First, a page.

School of

Graduate Studies

School of

Graduate Studies

 

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Nik Wootton

Civil Engineering, M.A.Sc. candidate

An integrated learning experience - research & professional development all in one


Research-Team

Non-Ferrous Reinforcement Project Research team at the Monorail Test Track. Front to back; Nik Wootton, Dr. Amir Fam, Mark Dickson (BT), Dr. Mark Green.

By Sharday Mosurinjohn

1st June 2012

In the overlap between academy and industry, Nik Wootton has found his strength. Now just a little less than halfway through his M.A.Sc in civil engineering, the variety of skills required by Wootton’s thesis project has revealed project management as an unexpected professional passion for the young researcher. With his co-supervisors, Dr. Mark Green and Dr. Amir Fam, Wootton is part of a team exploring the advantages and disadvantages of reinforcing concrete with fiber reinforced polymers (FRP) as an alternative to rebar (steel-reinforced concrete) in the construction of a new monorail test track in Kingston. Queen’s collaboration with transportation industry leader Bombardier Transportation has meant a unique educational opportunity for Wootton. “Most students’ research projects are done more in-house, or if they involve partnerships, the student’s interaction with industry can be limited” says Wootton, “But in this case, I’m learning what it’s like to work with businesses in the community.” In addition to cooperating with Bombardier, these structural engineering researchers have been working closely with Anchor Concrete. “Queen’s Department of Civil Engineering has always been concerned with its students’ professional development, but it is truly a unique experience to be gaining such good industry experience and to have it all so integrated,” Wootton reflects appreciatively.

What led Wootton down this path into industry and experimentation? The answer, in large part, had to do with knowing where he wanted to be rather than knowing what he wanted to research. “I did my undergrad here and I made the decision to stay at Queen’s because I couldn’t picture myself going anywhere else,” explains Wootton with a relaxed certainty. The native Albertan enjoys the “student town” feel of Kingston and the environment of the Queen’s community. You’d be surprised, he insists, how tight-knit a large group of engineering grad students can be. As for the cutting edge structural technologies his research is helping to shape, Wootton recalls: “I had experimented a little with fiber reinforced polymers on a design team in undergrad. I didn’t fully understand its potential back then, but now it seems I’m finding out something new about this technology every month.”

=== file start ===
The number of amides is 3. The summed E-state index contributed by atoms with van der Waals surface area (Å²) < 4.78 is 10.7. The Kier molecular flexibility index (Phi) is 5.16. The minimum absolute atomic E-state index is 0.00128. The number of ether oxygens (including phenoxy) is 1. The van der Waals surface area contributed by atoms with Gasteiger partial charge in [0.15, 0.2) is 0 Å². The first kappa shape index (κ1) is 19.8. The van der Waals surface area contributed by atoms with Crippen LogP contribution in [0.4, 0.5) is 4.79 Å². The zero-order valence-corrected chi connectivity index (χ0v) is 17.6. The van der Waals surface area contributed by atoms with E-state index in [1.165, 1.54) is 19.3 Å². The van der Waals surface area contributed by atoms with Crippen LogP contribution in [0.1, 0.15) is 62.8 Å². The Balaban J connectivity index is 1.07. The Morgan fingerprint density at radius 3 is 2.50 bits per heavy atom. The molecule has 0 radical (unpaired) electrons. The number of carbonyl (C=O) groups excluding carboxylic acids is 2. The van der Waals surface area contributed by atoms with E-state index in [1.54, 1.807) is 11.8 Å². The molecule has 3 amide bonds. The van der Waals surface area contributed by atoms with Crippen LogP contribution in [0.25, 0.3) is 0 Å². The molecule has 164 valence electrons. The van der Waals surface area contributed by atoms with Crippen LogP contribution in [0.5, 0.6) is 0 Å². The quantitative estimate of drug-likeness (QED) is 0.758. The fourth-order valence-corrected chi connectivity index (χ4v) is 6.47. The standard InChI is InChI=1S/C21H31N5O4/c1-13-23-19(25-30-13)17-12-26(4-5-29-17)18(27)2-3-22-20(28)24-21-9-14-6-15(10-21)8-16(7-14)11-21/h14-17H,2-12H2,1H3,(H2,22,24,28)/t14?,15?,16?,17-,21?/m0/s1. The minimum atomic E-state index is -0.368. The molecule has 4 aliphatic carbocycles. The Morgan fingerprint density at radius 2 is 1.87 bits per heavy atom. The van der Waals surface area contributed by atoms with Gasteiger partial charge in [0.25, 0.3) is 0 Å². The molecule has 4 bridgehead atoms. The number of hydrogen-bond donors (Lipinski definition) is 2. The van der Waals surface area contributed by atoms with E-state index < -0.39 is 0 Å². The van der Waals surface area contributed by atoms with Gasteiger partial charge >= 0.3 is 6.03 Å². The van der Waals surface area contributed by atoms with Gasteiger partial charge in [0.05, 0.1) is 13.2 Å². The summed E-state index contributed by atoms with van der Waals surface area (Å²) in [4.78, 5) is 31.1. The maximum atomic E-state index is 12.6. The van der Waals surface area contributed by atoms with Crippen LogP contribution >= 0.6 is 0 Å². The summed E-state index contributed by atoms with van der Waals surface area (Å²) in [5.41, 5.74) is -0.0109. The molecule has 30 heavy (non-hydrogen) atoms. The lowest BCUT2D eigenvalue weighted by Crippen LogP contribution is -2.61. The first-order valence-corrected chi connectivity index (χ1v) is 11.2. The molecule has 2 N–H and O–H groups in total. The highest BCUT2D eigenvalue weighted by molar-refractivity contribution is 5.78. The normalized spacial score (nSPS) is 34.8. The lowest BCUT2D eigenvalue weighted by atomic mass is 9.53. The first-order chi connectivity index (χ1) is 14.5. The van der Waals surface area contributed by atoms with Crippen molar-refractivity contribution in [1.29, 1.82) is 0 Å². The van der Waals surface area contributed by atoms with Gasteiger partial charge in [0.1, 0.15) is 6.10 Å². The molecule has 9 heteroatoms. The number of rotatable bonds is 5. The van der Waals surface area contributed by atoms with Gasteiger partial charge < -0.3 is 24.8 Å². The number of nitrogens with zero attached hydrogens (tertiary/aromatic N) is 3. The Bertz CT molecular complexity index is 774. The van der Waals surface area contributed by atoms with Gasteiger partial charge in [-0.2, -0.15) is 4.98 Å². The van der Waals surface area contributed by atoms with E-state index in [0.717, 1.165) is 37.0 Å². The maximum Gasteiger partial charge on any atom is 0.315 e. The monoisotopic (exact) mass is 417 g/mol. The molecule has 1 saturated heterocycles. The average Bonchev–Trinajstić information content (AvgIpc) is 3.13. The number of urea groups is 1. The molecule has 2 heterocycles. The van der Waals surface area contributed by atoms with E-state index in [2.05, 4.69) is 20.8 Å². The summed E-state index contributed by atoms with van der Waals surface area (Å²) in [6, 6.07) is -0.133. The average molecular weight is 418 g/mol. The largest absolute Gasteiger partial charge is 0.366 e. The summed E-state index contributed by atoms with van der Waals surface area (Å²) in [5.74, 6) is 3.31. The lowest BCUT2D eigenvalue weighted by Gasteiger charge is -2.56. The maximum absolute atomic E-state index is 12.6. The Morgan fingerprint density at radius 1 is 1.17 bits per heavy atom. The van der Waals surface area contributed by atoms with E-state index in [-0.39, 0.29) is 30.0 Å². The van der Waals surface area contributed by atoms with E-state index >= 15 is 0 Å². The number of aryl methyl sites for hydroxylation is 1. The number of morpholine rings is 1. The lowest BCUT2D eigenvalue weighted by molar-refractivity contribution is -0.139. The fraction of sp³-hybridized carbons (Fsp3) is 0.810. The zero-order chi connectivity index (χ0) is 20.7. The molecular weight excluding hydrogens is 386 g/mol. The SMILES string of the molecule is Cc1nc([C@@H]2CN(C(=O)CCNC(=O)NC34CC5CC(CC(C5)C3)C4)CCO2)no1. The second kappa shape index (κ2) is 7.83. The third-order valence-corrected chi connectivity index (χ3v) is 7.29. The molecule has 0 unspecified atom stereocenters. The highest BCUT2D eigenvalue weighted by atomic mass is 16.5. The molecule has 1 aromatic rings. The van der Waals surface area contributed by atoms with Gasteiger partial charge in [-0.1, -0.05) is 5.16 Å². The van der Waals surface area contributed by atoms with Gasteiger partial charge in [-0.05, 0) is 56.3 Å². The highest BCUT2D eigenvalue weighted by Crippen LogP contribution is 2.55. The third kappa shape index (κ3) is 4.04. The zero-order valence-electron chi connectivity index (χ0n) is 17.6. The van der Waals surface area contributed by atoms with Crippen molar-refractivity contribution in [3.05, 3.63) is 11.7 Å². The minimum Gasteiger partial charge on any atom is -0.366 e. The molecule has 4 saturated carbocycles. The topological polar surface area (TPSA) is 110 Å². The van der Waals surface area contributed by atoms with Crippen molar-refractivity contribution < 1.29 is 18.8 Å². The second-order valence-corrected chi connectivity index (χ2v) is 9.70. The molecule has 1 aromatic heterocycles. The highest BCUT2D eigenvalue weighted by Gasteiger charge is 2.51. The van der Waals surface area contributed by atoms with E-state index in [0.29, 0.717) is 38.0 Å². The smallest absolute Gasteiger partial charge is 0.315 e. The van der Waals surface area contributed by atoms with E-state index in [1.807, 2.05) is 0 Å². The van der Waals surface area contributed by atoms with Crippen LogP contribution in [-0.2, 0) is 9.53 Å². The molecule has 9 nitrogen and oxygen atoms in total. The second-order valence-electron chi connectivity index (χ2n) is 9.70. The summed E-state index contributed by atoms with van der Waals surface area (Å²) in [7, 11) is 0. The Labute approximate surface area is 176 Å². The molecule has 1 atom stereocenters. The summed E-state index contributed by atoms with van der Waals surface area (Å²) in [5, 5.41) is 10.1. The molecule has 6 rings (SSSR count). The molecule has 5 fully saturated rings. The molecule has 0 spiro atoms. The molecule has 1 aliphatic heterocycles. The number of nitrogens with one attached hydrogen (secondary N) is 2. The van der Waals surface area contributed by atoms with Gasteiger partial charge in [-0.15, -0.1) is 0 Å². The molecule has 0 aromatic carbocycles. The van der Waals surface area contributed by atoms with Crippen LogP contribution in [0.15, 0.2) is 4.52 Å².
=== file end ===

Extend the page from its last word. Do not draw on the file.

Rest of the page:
When I ask him what it’s like stepping from the campus lab into the middle of a high profile business world – and if it meant getting a new power suit – Wootton laughs and explains that “everybody is very professional” but when most of your meetings are in construction settings, ‘work appropriate’ still means steel toed boots. “There was a period of time when I was working closely with Anchor at their production facility. They set me up near the concrete beams they were building for our guideway so I could do some instrumenting and preliminary testing. Most of the ‘business’ stuff happens electronically,” he describes.

In the longstanding relationship between Queen’s and Bombardier, academy and industry are also learning from each other by incorporating each others’ most effective strategies. “Aside from other research, I do reporting to Bombardier, site testing, and research design. All of this being done by the same person is typical of scholarly work. But in this context it’s a matter of integrating research with exacting levels of corporate quality assurance,” elaborates Wootton. “That means there’s nothing left to chance. It also means that you create archives more so than you might as an individual researcher, which is good for accountability and continuity.”

In the coming months, Wootton anticipates rising to more practical challenges because the scope of the project is up to him. “It’s not a traditional internship and it’s not just like being an employee. It’s more like being a contracted researcher.” After the monorail is built this winter and testing is done, Wootton expects he’ll move on in the working world. “I was excited to do my Master’s in engineering because Queen’s is so research intensive and I saw as an undergrad that there was a strong research base among the faculty; I wanted to be on the grad side of things. After my thesis is done, though, I’m looking forward to going back out West and getting a job.” Wootton envisions himself doing project management for just about any firm in Canada. For the time being, Wootton’s collaborative research with Bombardier is proving to be an integrated learning experience beyond anything he expected. “I haven’t anticipated every challenge, but it’s been great. And that’s a testament to good organization and a good partnership.”

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